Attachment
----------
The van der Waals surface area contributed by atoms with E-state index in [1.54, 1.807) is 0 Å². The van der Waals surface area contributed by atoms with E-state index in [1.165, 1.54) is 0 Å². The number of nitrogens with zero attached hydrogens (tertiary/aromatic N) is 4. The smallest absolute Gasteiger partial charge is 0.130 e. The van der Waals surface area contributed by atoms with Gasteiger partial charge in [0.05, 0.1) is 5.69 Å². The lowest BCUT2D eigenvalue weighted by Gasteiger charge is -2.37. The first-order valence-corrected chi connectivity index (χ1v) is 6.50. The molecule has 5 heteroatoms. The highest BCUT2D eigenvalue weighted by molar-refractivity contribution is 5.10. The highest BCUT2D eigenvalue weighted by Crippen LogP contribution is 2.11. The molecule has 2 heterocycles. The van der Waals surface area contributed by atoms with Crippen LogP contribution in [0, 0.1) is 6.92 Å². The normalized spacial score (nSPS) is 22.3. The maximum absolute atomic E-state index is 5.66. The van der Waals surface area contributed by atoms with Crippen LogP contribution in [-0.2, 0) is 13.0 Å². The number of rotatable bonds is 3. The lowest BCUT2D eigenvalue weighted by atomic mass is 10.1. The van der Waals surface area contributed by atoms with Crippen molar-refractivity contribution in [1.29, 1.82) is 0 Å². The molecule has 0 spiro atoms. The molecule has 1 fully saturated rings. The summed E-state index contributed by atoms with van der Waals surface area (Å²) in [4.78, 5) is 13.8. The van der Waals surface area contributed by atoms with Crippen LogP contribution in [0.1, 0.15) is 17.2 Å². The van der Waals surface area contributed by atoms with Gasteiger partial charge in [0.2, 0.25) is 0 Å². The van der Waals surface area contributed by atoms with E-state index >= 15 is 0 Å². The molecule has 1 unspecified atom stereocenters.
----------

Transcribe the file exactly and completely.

The van der Waals surface area contributed by atoms with E-state index in [1.54, 1.807) is 0 Å². The van der Waals surface area contributed by atoms with E-state index in [1.165, 1.54) is 0 Å². The number of nitrogens with zero attached hydrogens (tertiary/aromatic N) is 4. The smallest absolute Gasteiger partial charge is 0.130 e. The van der Waals surface area contributed by atoms with Gasteiger partial charge in [0.05, 0.1) is 5.69 Å². The lowest BCUT2D eigenvalue weighted by Gasteiger charge is -2.37. The first-order valence-corrected chi connectivity index (χ1v) is 6.50. The molecule has 5 heteroatoms. The highest BCUT2D eigenvalue weighted by molar-refractivity contribution is 5.10. The highest BCUT2D eigenvalue weighted by Crippen LogP contribution is 2.11. The molecule has 2 heterocycles. The van der Waals surface area contributed by atoms with Crippen LogP contribution in [0, 0.1) is 6.92 Å². The normalized spacial score (nSPS) is 22.3. The maximum absolute atomic E-state index is 5.66. The van der Waals surface area contributed by atoms with Crippen LogP contribution in [-0.2, 0) is 13.0 Å². The number of rotatable bonds is 3. The lowest BCUT2D eigenvalue weighted by atomic mass is 10.1. The van der Waals surface area contributed by atoms with Crippen molar-refractivity contribution in [1.29, 1.82) is 0 Å². The molecule has 0 spiro atoms. The molecule has 1 fully saturated rings. The summed E-state index contributed by atoms with van der Waals surface area (Å²) in [4.78, 5) is 13.8. The van der Waals surface area contributed by atoms with Crippen LogP contribution in [0.1, 0.15) is 17.2 Å². The van der Waals surface area contributed by atoms with Gasteiger partial charge in [0.2, 0.25) is 0 Å². The van der Waals surface area contributed by atoms with E-state index >= 15 is 0 Å². The molecule has 1 unspecified atom stereocenters.